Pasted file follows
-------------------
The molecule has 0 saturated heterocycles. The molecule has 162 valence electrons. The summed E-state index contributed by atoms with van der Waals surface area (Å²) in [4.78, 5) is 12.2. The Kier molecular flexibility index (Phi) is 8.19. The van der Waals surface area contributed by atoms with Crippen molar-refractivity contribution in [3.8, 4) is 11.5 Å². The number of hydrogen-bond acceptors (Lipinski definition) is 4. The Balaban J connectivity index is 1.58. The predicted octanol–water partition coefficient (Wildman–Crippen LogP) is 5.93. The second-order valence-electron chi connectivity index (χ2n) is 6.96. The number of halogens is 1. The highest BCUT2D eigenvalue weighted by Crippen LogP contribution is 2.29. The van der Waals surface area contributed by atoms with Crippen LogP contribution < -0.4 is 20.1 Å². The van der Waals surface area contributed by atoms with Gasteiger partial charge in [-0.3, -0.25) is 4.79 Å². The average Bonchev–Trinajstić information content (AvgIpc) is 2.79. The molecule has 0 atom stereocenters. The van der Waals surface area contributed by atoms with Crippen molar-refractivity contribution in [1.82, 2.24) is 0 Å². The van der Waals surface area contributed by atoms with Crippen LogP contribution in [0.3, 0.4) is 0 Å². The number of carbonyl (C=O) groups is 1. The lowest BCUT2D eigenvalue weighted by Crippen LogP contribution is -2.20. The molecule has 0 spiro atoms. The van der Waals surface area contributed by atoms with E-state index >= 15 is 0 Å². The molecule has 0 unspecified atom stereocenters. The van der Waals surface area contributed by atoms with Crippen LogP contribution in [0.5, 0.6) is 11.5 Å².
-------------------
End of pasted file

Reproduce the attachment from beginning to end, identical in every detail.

The molecule has 0 saturated heterocycles. The molecule has 162 valence electrons. The summed E-state index contributed by atoms with van der Waals surface area (Å²) in [4.78, 5) is 12.2. The Kier molecular flexibility index (Phi) is 8.19. The van der Waals surface area contributed by atoms with Crippen molar-refractivity contribution in [3.8, 4) is 11.5 Å². The number of hydrogen-bond acceptors (Lipinski definition) is 4. The Balaban J connectivity index is 1.58. The predicted octanol–water partition coefficient (Wildman–Crippen LogP) is 5.93. The second-order valence-electron chi connectivity index (χ2n) is 6.96. The number of halogens is 1. The highest BCUT2D eigenvalue weighted by Crippen LogP contribution is 2.29. The van der Waals surface area contributed by atoms with Crippen LogP contribution < -0.4 is 20.1 Å². The van der Waals surface area contributed by atoms with Gasteiger partial charge in [-0.3, -0.25) is 4.79 Å². The average Bonchev–Trinajstić information content (AvgIpc) is 2.79. The molecule has 0 atom stereocenters. The van der Waals surface area contributed by atoms with Crippen molar-refractivity contribution in [1.82, 2.24) is 0 Å². The van der Waals surface area contributed by atoms with Crippen LogP contribution in [0.3, 0.4) is 0 Å². The number of carbonyl (C=O) groups is 1. The lowest BCUT2D eigenvalue weighted by Crippen LogP contribution is -2.20. The molecule has 0 spiro atoms. The van der Waals surface area contributed by atoms with E-state index >= 15 is 0 Å². The molecule has 0 unspecified atom stereocenters. The van der Waals surface area contributed by atoms with Crippen LogP contribution in [0.5, 0.6) is 11.5 Å².